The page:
The Early Church Fathers on Purgatory and praying for the dead.
Clement of Alexandria
The believer through discipline divests himself of his passions and passes to the mansion which is better than the former one, passes to the greatest torment, taking with him the characteristic of repentance for the faults he may have committed after baptism. He is tortured then still more, not yet attaining what he sees others have acquired. The greatest torments are assigned to the believer, for God’s righteousness is good, and His goodness righteous, and though these punishments cease in the course of the expiation and purification of each one, “yet” etc. (Patres Groeci. IX, col. 332 [A.D. 150-215]).
If a man departs this life with lighter faults, he is condemned to fire which burns away the lighter materials, and prepares the soul for the kingdom of God, where nothing defiled may enter. For if on the foundation of Christ you have built not only gold and silver and precious stones (I Cor., 3); but also wood and hay and stubble, what do you expect when the soul shall be separated from the body? Would you enter into heaven with your wood and hay and stubble and thus defile the kingdom of God; or on account of these hindrances would you remain without and receive no reward for your gold and silver and precious stones? Neither is this just. It remains then that you be committed to the fire which will burn the light materials; for our God to those who can comprehend heavenly things is called a cleansing fire. But this fire consumes not the creature, but what the creature has himself built, wood, and hay and stubble. It is manifest that the fire destroys the wood of our transgressions and then returns to us the reward of our great works. (Patres Groeci. XIII, col. 445, 448 [A.D. 185-232]).
The citizen of a prominent city, I erected this while I lived, that I might have a resting place for my body. Abercius is my name, a disciple of the chaste shepherd who feeds his sheep on the mountains and in the fields, who has great eyes surveying everywhere, who taught me the faithful writings of life. Standing by, I, Abercius, ordered this to be inscribed; truly I was in my seventy-second year. May everyone who is in accord with this and who understands it pray for Abercius (Epitaph of Abercius [A.D. 190]).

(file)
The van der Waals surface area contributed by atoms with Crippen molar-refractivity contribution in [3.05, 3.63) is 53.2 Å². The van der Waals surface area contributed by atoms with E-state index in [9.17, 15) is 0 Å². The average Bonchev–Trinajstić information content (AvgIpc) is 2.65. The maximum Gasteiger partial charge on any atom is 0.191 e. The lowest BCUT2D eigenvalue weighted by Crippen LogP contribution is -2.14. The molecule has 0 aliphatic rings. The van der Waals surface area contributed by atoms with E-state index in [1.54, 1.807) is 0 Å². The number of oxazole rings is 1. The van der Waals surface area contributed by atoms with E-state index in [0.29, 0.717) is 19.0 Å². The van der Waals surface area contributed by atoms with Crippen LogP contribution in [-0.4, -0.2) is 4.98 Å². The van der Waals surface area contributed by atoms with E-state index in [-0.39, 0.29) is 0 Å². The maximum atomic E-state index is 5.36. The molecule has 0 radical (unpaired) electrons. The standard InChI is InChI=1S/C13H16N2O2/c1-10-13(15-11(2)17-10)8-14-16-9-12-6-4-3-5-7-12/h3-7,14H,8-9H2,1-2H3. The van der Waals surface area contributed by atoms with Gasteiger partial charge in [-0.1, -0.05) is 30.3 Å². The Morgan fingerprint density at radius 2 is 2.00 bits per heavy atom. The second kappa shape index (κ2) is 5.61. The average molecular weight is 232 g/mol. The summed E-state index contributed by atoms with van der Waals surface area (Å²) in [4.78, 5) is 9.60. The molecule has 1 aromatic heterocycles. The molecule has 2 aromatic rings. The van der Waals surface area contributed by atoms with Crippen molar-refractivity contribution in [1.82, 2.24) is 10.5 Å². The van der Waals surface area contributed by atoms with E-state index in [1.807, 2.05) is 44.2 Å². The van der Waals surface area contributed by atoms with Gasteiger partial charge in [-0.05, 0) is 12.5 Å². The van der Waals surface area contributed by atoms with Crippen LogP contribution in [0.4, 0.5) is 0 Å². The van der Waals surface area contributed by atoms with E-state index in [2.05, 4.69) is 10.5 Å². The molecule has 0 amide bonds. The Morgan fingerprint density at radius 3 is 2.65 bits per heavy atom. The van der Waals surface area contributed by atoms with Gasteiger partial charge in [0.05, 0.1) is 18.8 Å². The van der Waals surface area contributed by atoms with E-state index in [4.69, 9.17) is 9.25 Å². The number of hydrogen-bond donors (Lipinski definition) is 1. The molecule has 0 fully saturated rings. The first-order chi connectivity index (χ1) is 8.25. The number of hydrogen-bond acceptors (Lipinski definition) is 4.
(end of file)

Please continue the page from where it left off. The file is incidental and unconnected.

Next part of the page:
That allegory of the Lord [Matt. 5:25-26] . . . is extremely clear and simple in its meaning . . . [beware lest as] a transgressor of your agreement, before God the judge . . . and lest this judge deliver you over to the angel who is to execute the sentence, and he commit you to the prison of hell, out of which there will be no dismissal until the smallest even of your delinquencies be paid off in the period before the resurrection. What can be a more fitting sense than this? What a truer interpretation? (The Soul 35 [A.D. 210]).
The faithful widow prays for the soul of her husband, and begs for him in the interim repose, and participation in the first resurrection, and offers prayers on the anniversary of his death (Monogamy 10 [A.D. 213]).
It is one thing to stand for pardon, another thing to attain to glory; it is one thing, when cast into prison, not to go out thence until one has paid the uttermost farthing; another thing at once to receive the wages of faith and courage. It is one thing, tortured by long suffering for sins, to be cleansed and long purged by fire; another to have purged all sins by suffering. It is one thing, in fine, to be in suspense till the sentence of God at the Day of Judgment; another to be at once crowned by the Lord (Letters 51:20 [A.D. 253]).
Cyril of Jerusalem
Then we make mention also of those who have already fallen asleep: first, the patriarchs, prophets, apostles, and martyrs, that through their prayers and supplications God would receive our petition, next, we make mention also of the holy fathers and bishops who have already fallen asleep, and, to put it simply, of all among us who have already fallen asleep. For we believe that it will be of very great benefit to the souls of those for whom the petition is carried up, while this holy and most solemn sacrifice is laid out (Catechetical Lectures 23:5:9 [A.D. 350]).